His defense has to play solid football for an entire 60 minutes. If they are capable of doing this, as a head coach, he will win his fourth Lombardi trophy.
Pro Football Focus broke down the tale of the tape between the Giants offense and Pats defense with some insightful numbers. Our comments are italicized. (Note: PFF gave the Giants the advantage in all categories but interior running.)
Interior Running Game
The Giants have a problem on the O-line, and it clearly manifests itself in the performance of their running game, especially up the gut. Poor center play and sub-par work from the guards has left New York averaging only 2.5 yards per carry between the guards and with a long of just 19 yards all year. The NFL average on runs in the same direction is 3.9, and in the Super Bowl, they will find themselves going up against a heavy New England defensive front...In the first meeting between the two teams this year, the Giants only attempted three runs in this area, gaining 7 yards.
-A battle that the Giants probably won't win. This is fine by them. They know that this isn't going to start being a reliable option for them Super Bowl week. Just not going to happen. Even still the Giants would be wise to mix in a few of these to maintain a balanced rushing attack. Don't expect to see more than five or six inside rushes. Makes no sense with big Wilfork in there.
Outside Running Game
Runs to the perimeter is where the strength of the Giants’ run game lies, largely because they are relying less on the in-line blocking of their offensive line and more on the game-breaking ability of their running backs. Ahmad Bradshaw has forced 26 missed tackles this season on his 171 carries, and the Giants average 4.6 yards per carry on runs outside of the guards on the season...The Patriots struggle especially with runs off tackle, which netted opposing offenses 5.5 yards per carry in the regular season and 474 total rushing yards.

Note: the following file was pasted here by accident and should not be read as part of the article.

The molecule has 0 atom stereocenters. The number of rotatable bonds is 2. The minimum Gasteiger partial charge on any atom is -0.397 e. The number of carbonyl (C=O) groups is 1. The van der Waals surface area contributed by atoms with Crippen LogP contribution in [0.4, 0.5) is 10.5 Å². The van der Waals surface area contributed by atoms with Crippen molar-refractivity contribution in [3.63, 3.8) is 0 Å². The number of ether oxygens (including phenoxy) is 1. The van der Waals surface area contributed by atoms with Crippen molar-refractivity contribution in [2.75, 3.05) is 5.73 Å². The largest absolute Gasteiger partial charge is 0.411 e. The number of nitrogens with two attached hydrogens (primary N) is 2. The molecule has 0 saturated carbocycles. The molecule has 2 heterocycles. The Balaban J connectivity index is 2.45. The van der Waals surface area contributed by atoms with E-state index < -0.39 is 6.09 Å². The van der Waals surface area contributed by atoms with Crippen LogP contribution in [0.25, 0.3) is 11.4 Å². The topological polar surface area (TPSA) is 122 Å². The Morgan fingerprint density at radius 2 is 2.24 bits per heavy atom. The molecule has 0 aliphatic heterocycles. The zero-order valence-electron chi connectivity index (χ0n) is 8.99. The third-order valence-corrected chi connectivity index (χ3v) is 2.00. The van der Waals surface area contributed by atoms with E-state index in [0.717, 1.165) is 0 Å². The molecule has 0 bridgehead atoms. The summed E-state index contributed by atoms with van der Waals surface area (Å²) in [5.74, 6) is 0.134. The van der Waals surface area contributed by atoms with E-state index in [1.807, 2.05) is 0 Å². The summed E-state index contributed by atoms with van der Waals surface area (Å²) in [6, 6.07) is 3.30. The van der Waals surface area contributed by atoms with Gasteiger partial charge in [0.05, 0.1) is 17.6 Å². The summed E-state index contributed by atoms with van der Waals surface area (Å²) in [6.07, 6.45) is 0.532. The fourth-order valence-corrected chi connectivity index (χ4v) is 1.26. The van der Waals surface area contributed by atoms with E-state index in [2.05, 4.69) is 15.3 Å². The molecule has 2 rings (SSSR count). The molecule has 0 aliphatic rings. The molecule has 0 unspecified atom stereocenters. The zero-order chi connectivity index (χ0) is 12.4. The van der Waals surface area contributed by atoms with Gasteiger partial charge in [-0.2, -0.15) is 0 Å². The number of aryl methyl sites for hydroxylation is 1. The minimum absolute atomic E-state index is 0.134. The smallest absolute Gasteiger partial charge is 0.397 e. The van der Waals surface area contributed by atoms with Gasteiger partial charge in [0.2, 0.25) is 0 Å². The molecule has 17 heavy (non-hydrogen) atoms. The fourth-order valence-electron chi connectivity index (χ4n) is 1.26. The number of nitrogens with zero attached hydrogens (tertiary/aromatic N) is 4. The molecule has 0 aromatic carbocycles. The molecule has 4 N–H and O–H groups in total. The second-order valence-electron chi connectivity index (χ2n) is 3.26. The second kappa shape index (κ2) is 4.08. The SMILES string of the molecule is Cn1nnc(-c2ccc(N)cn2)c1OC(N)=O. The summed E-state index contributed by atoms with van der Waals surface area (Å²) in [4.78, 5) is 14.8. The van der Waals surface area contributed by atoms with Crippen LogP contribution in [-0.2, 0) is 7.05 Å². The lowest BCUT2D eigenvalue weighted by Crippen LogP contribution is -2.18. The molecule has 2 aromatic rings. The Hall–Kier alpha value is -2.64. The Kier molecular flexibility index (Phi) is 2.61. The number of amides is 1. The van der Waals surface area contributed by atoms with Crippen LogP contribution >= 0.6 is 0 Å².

-The Giants will make their money on the ground on these plays. That means counters, misdirections, tosses, the patented "Bradshaw Backside Cut" and some traditional off tackles, which is a weak point for the Pats. Who knows what type of defense Belichick will throw the Giants' way, but no one would be surprised to see him "encourage" the Giants to run the ball.
Short Passing Game
The Patriots have had their troubles in coverage all season, but if there is an area of the field where they can be dangerous, it is in underneath coverage. In the regular season on throws under 10 yards in depth they surrendered twelve touchdowns and over 2,000 yards, but they also picked off 13 passes, three more than on passes beyond 10 yards in depth. Manning has been able to make plays on these throws, but over the season he has thrown five interceptions on throws under 10 yards down field. If teams can force pressure quickly, they can anticipate his outlet throws and make plays on them.
-Has become a much more reliable part of the Giants offense, another reason why they have become all the more dangerous. Between Gilbride/Eli's renewed focus on getting the ball to a back (even if it is on 3rd and long just to improve field position) and Cruz's ability to rip up short zones, the Giants could find success here. If they do then they will be all the more at an advantage when looking to gain those chunk yards. The Giants went away from the Nicks' hitch in SF (probably because of a combination of SF's talent, defensive scheme and the weather conditiions), a play that they found so much success with in GB. Look for it to be back in SB XLVI because it's hard to think the Pats CBs will be bold enough to look to jump this route with the deep threat that Nicks represents.